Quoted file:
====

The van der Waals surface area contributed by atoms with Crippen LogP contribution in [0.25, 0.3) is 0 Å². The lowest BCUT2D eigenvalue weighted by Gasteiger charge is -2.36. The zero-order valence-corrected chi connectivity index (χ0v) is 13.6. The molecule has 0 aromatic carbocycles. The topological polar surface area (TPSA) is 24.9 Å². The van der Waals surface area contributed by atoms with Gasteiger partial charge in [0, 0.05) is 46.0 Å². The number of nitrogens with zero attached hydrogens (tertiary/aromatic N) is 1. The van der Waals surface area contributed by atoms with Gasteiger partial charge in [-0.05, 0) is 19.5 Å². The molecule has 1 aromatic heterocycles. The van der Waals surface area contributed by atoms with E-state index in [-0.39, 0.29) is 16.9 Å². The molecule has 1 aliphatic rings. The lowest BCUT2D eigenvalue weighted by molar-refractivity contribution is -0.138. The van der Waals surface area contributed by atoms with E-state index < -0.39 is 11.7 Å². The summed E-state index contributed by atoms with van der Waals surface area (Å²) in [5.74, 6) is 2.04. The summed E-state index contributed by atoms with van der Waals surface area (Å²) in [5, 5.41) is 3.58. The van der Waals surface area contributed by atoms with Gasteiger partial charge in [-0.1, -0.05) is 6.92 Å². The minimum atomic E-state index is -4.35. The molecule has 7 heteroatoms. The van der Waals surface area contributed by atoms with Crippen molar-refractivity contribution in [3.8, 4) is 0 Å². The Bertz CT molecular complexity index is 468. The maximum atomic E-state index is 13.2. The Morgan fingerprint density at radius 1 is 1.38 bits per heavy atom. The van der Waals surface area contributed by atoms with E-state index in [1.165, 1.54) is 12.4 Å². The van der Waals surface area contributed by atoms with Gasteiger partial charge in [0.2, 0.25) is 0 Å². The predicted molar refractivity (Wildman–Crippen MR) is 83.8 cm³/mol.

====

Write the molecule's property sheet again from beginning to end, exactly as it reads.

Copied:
The van der Waals surface area contributed by atoms with Crippen LogP contribution in [0.25, 0.3) is 0 Å². The lowest BCUT2D eigenvalue weighted by Gasteiger charge is -2.36. The zero-order valence-corrected chi connectivity index (χ0v) is 13.6. The molecule has 0 aromatic carbocycles. The topological polar surface area (TPSA) is 24.9 Å². The van der Waals surface area contributed by atoms with Gasteiger partial charge in [0, 0.05) is 46.0 Å². The number of nitrogens with zero attached hydrogens (tertiary/aromatic N) is 1. The van der Waals surface area contributed by atoms with Gasteiger partial charge in [-0.05, 0) is 19.5 Å². The molecule has 1 aromatic heterocycles. The van der Waals surface area contributed by atoms with E-state index in [-0.39, 0.29) is 16.9 Å². The molecule has 1 aliphatic rings. The lowest BCUT2D eigenvalue weighted by molar-refractivity contribution is -0.138. The van der Waals surface area contributed by atoms with E-state index < -0.39 is 11.7 Å². The summed E-state index contributed by atoms with van der Waals surface area (Å²) in [5.74, 6) is 2.04. The summed E-state index contributed by atoms with van der Waals surface area (Å²) in [5, 5.41) is 3.58. The van der Waals surface area contributed by atoms with Gasteiger partial charge in [-0.1, -0.05) is 6.92 Å². The minimum atomic E-state index is -4.35. The molecule has 7 heteroatoms. The van der Waals surface area contributed by atoms with Crippen molar-refractivity contribution in [3.8, 4) is 0 Å². The Bertz CT molecular complexity index is 468. The maximum atomic E-state index is 13.2. The Morgan fingerprint density at radius 1 is 1.38 bits per heavy atom. The van der Waals surface area contributed by atoms with E-state index in [1.165, 1.54) is 12.4 Å². The van der Waals surface area contributed by atoms with Gasteiger partial charge in [0.2, 0.25) is 0 Å². The predicted molar refractivity (Wildman–Crippen MR) is 83.8 cm³/mol.